You can go to the supermarket for some mighty glossy reading material these days.
Wegmans has just introduced the premier issue of Menu magazine with 88 pages of gorgeous pictures. Tops Markets' Lifestyle magazine features 77 pages of attractive features, and a spokesman for Quality Markets reports that the chain has plans to offer its own magazine later this year.
No flimsy supermarket circulars these, you understand, at least not the two already in existance. They are glossy publications on good quality paper, featuring out of the ordinary - but in many cases not particularly difficult - recipes. Not to mention exotic travel destinations. And upscale national restaurants, as well.
With the current high cost of printing, the magazines are obviously expensive to produce, and they carry price tags of up to $3.95 an issue. (Although if you spend enough for your groceries, the magazine is free.)
Still, you can't help but wonder what audience the supermarket chains are trying to reach.
"We're aiming toward people who are as passionate about food as we are," says Wegmans spokesperson Ann McCarthy, who adds that the chain is not concentrating on any particular demographic. The Wegmans team has been traveling the world for years for food ideas and they wanted to share them, McCarthy explains.
On the other hand, Tops spokesperson Stefanie Zakowicz says that chain's Lifestyles magazine is aimed slightly differently. "We know people have little time to read so we're going for today's busy families; for moms who have kids and are running around like mad," she says, pointing out that the Tops magazine is not only about food, it also focuses on nutrition, crafts and health.
The Wegmans publication, assembled and printed especially for the chain by CMD Marketing Communications of Rochester, is particularly glossy - its theme this time is Venice. And the scope is definitely international as opposed to local. There are articles written by nationally known food people like Steven Raichlin and John Mariani, as well Wegmans executive chef John Steinhoff.
There's also a discussion of wine and cheese pairing by the sommelier of Manhattan's hotter than hot Bouley Bakery and a discussion of Toronto's vaunted N44 restaurant.
The Tops magazine, a quarterly distributed through all the Ahold-owned chains around the country, also doesn't have too much of a local slant, although there are a few pages that Tops contributes, including messages from the chain's managers.
Marc Jampole, the spokesman for the Pittsburgh-based Penn Traffic and Quality Markets, says Quality's magazine has been in the planning stages for some time now. He could not give specific details as yet.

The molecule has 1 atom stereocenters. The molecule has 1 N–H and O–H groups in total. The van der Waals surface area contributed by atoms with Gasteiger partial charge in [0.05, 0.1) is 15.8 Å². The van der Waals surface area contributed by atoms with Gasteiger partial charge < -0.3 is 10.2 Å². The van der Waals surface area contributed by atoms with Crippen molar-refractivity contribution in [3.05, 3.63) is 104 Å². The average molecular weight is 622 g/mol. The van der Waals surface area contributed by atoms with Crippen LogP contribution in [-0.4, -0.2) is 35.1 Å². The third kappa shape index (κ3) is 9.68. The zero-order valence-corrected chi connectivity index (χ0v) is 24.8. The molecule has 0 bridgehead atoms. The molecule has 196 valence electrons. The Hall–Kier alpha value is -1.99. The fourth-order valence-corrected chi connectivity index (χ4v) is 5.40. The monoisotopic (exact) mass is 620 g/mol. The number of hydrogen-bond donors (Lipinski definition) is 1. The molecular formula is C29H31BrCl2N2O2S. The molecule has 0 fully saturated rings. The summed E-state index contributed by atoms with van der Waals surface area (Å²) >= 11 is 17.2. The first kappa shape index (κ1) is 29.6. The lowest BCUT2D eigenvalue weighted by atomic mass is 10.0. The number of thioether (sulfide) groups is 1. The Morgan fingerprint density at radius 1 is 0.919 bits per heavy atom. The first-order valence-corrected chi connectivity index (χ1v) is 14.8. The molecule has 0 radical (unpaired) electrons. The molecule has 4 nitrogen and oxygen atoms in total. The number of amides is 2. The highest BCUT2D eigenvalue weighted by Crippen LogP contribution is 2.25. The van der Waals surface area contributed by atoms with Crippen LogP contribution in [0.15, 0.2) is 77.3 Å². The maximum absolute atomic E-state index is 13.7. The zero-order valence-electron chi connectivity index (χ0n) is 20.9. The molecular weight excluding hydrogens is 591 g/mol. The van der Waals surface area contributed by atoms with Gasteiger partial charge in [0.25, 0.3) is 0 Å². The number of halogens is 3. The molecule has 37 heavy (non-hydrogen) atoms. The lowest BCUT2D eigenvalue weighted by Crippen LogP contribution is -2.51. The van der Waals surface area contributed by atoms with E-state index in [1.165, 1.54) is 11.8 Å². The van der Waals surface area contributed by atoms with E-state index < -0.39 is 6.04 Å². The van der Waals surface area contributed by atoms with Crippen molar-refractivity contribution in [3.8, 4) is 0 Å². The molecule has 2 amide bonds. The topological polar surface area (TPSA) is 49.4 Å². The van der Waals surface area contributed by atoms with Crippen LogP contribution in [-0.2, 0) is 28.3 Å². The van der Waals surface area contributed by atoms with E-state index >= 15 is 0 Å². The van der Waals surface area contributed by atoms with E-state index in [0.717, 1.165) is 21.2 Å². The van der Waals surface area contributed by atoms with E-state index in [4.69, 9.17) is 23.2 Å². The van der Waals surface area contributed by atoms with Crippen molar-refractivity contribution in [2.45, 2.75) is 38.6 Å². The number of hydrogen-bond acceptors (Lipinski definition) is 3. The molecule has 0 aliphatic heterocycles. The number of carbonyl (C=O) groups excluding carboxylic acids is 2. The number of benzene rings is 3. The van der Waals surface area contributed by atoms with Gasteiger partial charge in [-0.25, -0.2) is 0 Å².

"There is a big push for supermarket magazines all over the country," Jampole explains. "Their purpose is to create customer loyalty."
Which is certainly worth creating in light of the fact that the Food Market Institute reports that most shoppers go into supermarkets four or more times a month.
"This is a very competitive business and is going to get more competitive as time goes on," Jampole adds.
Certainly, both the Tops and Wegmans magazines encourage readers' business. Lifestyles has pages of national ads as well as pages of cents-off coupons. Wegmans' Menu has national advertisers, including classy ones like Land Rover and Mercedes Benz.
Wegmans' magazine even includes a "What's in Store" section at the back of the book that gives a shopping list for every single recipe, and where in the store you can find every ingredient.
Not all supermarket magazines do well, however. A December 1999 issue of Supermarket News reported that the Canadian chain Loblaws suspended publication of its glossy President's Choice magazine after a three-year trial period.
A spokesman for the chain said the magazine was much praised but failed to meet the goals Loblaws had set for it. The grocer is supposedly looking at a President's Choice Web site instead.
There have been other failures, too. A Starbuck's magazine called Joe suspended publication after just a few issues.
But so far at least, Western New York food shoppers seem to be happy. Tops' Zakowicz says its Lifestyles magazine disappears from the stores within two weeks. And though Wegmans will not say how many copies of Menu have been printed, McCarthy reports that the reaction exceeded expectations. In short, Menu sold out.
The premier issue is in its second printing and another issue is expected in September. After that, Menu will come out in the stores four or five times a year and a subscription policy is being considered at this time.
And though one Wegmans employee reported in lowered tones that some customers have mentioned they think the magazine is too expensive, many seem enthusiastic.
"I think the magazine is just beautiful to look at," says loyal Wegmans shopper Barbara Ginsberg, who received a complimentary copy in the mail.
But would she pay $3.95 for it?
"Probably not," she admits. "Frankly, I would like to get the magazine sort of as a reward."